Saharawis in occupied Western Sahara: "Shame on you San Leon"
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Saharawis in the occupied parts of Western Sahara continue to speak out against Irish/UK company San Leon Energy's plans to drill for oil in their homeland. "Stop supporting brutal occupation of Western Sahara", they say.
Published: 12.08 - 2015 22:14Printer version    
San Leon Energy announced a few weeks ago that it plans to drill for oil in "Morocco" this August. In reality, the  drill site is located outside of Morocco's borders, around 14 kilometers north of El Aaiun, in the territory of Western Sahara that Morocco has illegally occupied since 1975. The operation is in blatant disrespect of international law, which accords the Saharawi people the right to freely determine the future status of their homeland and its resources. The Saharawis oppose San Leon's plans.

"San Leon Energy, stop supporting brutal occupation of Western Sahara", say the banners of the Association for the Monitoring of the Natural Resources and for the Environment Protection  in Western Sahara. "Entrepose, no welcome", the banners read. Entrepose is the French company that has been contracted to carry out the drilling operation on behalf of San Leon.

Saharawi protests against foreign companies working for Morocco in occupied Western Sahara usually take place indoors, out of safety precautions. Without exception, Saharawi demonstrations inside the occupied territory are met with brutalities and violence by the Moroccan police and security personnel.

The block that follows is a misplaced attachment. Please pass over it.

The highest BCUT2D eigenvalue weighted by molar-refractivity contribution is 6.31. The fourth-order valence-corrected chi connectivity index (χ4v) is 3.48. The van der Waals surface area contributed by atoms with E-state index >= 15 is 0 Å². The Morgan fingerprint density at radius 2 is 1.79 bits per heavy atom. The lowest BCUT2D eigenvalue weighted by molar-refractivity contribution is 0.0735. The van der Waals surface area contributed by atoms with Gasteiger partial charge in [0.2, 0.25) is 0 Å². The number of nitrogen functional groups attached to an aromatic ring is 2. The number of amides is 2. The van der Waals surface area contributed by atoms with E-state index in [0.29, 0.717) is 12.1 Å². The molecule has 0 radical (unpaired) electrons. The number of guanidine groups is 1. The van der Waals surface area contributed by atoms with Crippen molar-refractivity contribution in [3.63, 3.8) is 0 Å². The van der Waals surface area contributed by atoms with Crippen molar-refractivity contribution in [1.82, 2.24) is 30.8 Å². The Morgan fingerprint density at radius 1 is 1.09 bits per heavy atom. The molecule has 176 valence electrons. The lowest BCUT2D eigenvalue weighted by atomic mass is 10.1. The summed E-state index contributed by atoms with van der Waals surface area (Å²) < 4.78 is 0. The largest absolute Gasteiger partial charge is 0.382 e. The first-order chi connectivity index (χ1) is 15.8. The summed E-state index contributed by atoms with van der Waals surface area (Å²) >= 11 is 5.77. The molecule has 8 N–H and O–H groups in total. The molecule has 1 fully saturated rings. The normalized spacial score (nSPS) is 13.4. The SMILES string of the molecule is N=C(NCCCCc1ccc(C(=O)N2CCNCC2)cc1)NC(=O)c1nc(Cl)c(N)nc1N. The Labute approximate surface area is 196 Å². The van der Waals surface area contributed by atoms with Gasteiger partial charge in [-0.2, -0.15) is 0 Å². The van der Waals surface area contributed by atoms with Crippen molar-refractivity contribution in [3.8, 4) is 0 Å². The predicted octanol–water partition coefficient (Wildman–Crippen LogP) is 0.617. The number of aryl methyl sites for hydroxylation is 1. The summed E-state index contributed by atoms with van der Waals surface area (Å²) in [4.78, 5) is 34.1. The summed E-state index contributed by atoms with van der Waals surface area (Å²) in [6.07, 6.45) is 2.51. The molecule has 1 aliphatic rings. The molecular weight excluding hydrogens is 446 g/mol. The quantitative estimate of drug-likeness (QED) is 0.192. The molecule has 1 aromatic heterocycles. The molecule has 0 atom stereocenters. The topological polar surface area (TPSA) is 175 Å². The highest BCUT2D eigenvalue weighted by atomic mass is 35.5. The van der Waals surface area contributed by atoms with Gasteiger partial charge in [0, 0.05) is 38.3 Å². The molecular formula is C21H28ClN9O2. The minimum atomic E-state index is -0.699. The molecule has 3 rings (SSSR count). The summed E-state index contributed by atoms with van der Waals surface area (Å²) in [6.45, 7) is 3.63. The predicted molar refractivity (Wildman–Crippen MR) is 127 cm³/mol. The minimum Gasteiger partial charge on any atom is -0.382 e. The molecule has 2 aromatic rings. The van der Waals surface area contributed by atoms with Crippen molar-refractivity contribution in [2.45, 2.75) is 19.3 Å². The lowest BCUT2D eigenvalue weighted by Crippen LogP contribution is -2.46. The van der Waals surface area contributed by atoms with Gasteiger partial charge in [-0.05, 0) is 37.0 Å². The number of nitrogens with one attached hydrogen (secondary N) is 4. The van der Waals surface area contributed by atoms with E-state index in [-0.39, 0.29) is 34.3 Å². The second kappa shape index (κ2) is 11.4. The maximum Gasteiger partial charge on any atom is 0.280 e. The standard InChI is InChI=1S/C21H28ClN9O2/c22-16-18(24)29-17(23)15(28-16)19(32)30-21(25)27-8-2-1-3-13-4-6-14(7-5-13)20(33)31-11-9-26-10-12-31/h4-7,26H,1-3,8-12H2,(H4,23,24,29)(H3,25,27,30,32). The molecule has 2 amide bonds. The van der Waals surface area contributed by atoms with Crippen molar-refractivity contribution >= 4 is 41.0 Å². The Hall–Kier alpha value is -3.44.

Earlier, the Saharawis living precisely on the oil block where San Leon will drill, spoke out against the planned boring. The Saharawi president, residing in exile in refugee camps in Algeria, has asked the United Nations to intervene and stop San Leon in its tracks. The Saharawis living in the Algerian refugee camps have also demonstrated against San Leon.

But it seems San Leon's leadership couldn't care less.


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EN ES FR DE AR

Morocco occupies the major part of its neighbouring country, Western Sahara. Entering into business deals with Moroccan companies or authorities in the occupied territories gives an impression of political legitimacy to the occupation. It also gives job opportunities to Moroccan settlers and income to the Moroccan government. Western Sahara Resource Watch demands foreign companies leave Western Sahara until a solution to the conflict is found.
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